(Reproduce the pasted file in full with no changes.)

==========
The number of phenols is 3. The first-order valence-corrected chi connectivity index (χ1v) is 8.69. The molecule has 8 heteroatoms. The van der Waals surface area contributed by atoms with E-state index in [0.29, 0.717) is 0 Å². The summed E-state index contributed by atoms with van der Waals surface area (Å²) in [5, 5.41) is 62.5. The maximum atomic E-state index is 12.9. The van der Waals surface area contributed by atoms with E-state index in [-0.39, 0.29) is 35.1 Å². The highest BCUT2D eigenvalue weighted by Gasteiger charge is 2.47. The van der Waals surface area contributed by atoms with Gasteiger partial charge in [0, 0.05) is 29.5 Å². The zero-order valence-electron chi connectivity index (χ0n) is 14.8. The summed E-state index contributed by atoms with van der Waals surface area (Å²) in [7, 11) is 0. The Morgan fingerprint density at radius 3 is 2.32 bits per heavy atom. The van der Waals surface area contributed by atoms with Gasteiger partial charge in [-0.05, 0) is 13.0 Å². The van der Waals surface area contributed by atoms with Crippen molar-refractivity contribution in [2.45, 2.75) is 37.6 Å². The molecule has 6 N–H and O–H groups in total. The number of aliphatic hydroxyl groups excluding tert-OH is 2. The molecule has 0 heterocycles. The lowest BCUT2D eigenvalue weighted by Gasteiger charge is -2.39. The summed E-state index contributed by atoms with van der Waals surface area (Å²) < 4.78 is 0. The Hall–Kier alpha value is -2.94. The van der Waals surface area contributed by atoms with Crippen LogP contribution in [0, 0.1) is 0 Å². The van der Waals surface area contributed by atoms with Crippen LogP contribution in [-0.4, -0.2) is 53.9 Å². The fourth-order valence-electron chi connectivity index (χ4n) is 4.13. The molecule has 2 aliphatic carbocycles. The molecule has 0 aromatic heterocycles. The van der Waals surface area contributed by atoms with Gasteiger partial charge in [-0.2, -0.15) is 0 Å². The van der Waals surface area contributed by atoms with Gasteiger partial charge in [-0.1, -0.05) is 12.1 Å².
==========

The number of phenols is 3. The first-order valence-corrected chi connectivity index (χ1v) is 8.69. The molecule has 8 heteroatoms. The van der Waals surface area contributed by atoms with E-state index in [0.29, 0.717) is 0 Å². The summed E-state index contributed by atoms with van der Waals surface area (Å²) in [5, 5.41) is 62.5. The maximum atomic E-state index is 12.9. The van der Waals surface area contributed by atoms with E-state index in [-0.39, 0.29) is 35.1 Å². The highest BCUT2D eigenvalue weighted by Gasteiger charge is 2.47. The van der Waals surface area contributed by atoms with Gasteiger partial charge in [0, 0.05) is 29.5 Å². The zero-order valence-electron chi connectivity index (χ0n) is 14.8. The summed E-state index contributed by atoms with van der Waals surface area (Å²) in [7, 11) is 0. The Morgan fingerprint density at radius 3 is 2.32 bits per heavy atom. The van der Waals surface area contributed by atoms with Gasteiger partial charge in [-0.05, 0) is 13.0 Å². The van der Waals surface area contributed by atoms with Crippen molar-refractivity contribution in [2.45, 2.75) is 37.6 Å². The molecule has 6 N–H and O–H groups in total. The number of aliphatic hydroxyl groups excluding tert-OH is 2. The molecule has 0 heterocycles. The lowest BCUT2D eigenvalue weighted by Gasteiger charge is -2.39. The summed E-state index contributed by atoms with van der Waals surface area (Å²) < 4.78 is 0. The Hall–Kier alpha value is -2.94. The van der Waals surface area contributed by atoms with Crippen LogP contribution in [0, 0.1) is 0 Å². The van der Waals surface area contributed by atoms with Crippen LogP contribution in [-0.4, -0.2) is 53.9 Å². The fourth-order valence-electron chi connectivity index (χ4n) is 4.13. The molecule has 2 aliphatic carbocycles. The molecule has 0 aromatic heterocycles. The van der Waals surface area contributed by atoms with Gasteiger partial charge in [-0.2, -0.15) is 0 Å². The van der Waals surface area contributed by atoms with Gasteiger partial charge in [-0.1, -0.05) is 12.1 Å².